Young people are using the Internet more than ever and most
have Internet access from home. For many children, the Internet
isn't simply a convenient way to research or a fun after school
activity - it's a big part of their social life. Emailing,
instant messaging, text messaging and chatting with friends are
children's most common online activities, after studying and
playing games. More and more teens are frequenting social
networking sites, such as MySpace, Facebook and Twitter. This
electronic forum has not only given sexual predators
unprecedented access to our children, it has become a new,
incredibly potent and potentially toxic, method of spreading
schoolyard gossip, hateful statements, lies, threats and
Cyber bullying is highly varied and hard to define. At it's
core, it is sending or posting derogatory or hateful material on
the Internet or through cell phones or emails, with the intent
to harm another. Cyber bullying can be defamatory to a group, a
team, a race or target a single victim. Bullies employ any or
all cyber communications, including posts to social networking
sites, chat rooms, email, instant messaging and blogs, to
harass, threaten, spread lies or distribute embarrassing
pictures. The Internet gives bullies a worldwide audience for
taunting their victims while maintaining some anonymity. Cyber
bullies can be classmates, online acquaintances, and even
anonymous users, but most often they do know their victims.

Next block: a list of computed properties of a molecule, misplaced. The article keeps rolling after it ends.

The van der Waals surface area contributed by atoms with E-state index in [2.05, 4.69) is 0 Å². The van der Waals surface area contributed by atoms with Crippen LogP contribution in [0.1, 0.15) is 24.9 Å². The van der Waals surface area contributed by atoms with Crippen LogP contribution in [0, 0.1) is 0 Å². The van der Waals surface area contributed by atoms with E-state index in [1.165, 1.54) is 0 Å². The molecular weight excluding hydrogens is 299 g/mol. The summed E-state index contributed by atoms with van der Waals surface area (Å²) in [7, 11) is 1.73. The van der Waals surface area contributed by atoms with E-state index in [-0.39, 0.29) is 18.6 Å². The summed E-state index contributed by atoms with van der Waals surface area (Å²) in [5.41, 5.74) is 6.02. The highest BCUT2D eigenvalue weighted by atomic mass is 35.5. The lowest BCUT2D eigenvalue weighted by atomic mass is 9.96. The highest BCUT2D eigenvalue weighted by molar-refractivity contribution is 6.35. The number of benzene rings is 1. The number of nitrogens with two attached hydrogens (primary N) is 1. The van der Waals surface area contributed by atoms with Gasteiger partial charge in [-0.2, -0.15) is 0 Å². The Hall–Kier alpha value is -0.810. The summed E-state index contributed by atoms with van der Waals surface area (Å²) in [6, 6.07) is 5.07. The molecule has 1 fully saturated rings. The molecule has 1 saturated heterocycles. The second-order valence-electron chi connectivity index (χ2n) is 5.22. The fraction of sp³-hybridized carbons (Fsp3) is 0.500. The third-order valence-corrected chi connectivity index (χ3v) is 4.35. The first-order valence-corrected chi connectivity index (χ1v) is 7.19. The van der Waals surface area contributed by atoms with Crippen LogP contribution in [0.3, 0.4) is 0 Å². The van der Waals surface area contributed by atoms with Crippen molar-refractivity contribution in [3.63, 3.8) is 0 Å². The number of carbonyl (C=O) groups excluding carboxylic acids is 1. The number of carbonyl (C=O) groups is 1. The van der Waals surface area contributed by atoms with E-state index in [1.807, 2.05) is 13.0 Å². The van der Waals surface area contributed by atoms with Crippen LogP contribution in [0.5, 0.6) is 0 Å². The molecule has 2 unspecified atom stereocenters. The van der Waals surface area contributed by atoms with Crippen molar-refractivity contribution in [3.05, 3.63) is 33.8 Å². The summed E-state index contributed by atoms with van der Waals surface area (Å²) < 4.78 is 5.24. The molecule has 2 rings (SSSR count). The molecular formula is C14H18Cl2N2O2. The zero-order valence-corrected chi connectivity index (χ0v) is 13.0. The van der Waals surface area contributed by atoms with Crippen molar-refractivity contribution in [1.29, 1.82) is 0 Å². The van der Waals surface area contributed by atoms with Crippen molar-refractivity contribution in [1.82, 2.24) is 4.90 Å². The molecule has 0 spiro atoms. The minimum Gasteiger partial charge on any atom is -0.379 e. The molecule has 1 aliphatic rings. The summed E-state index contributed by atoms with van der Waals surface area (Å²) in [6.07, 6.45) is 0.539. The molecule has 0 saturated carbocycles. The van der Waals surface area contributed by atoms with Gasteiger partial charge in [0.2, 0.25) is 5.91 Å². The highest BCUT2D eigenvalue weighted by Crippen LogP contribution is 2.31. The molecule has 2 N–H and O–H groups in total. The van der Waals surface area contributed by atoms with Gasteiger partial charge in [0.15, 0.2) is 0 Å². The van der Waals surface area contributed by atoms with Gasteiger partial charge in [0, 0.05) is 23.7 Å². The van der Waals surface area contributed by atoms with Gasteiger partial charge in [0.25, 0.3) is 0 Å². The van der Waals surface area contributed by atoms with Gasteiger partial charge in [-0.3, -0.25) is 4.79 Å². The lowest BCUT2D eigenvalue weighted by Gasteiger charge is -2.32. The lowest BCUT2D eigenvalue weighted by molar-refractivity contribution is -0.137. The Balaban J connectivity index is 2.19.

Cyber bullying can take different forms:
Online fights using electronic messages with angry and
Repeatedly sending nasty, mean, and insulting messages via
e-mail, instant messages or text messages.
"Dissing" someone online. Sending or posting gossip or
rumors about a person to damage his or her reputation or
friendships. This includes creating websites to make fun of
another person such as a classmate or teacher and using
websites to rate peers as prettiest, ugliest, etc.
Pretending to be someone else and sending or
posting material to get that person in trouble or danger or to
damage that person's reputation or friendships.
Sharing someone's secrets or embarrassing information
or images online or sending it to others.
Talking someone into revealing secrets or
embarrassing information, then sharing it online or sending it
Intentionally and cruelly excluding someone from an
- Cyber Stalking
Repeated, intense harassment and denigration
that includes threats or creates significant fear.
Both boys and girls sometimes bully online and just as in
face-to-face bullying, tend to do so in different ways. Boys
more commonly bully by sending messages of a sexual nature or by
threatening to fight or hurt someone. Girls more often bully by
spreading rumors or sending messages that make fun of someone or
exclude other. They also tell secrets.
Cyber bullying is no joke, although it often starts that way.
Because of the vast reach of the Internet, it has far greater
impact and can cause much more emotional damage than the same
statements scrawled in alleys or on bathroom walls. Damaging
words and pictures once posted are nearly impossible to remove.
Cyber bullying messages often contain threats of violence, which
can constitute a crime. Violent threats and inflammatory
statements in cyberspace can turn into real world attacks. In
October 2008, a racist flier posted on myspace.com sparked a
fight between a white student and several Native American
students at a Mesa high school.
The Effects of Cyber Bullying
Victims of cyber bullying may experience many of the same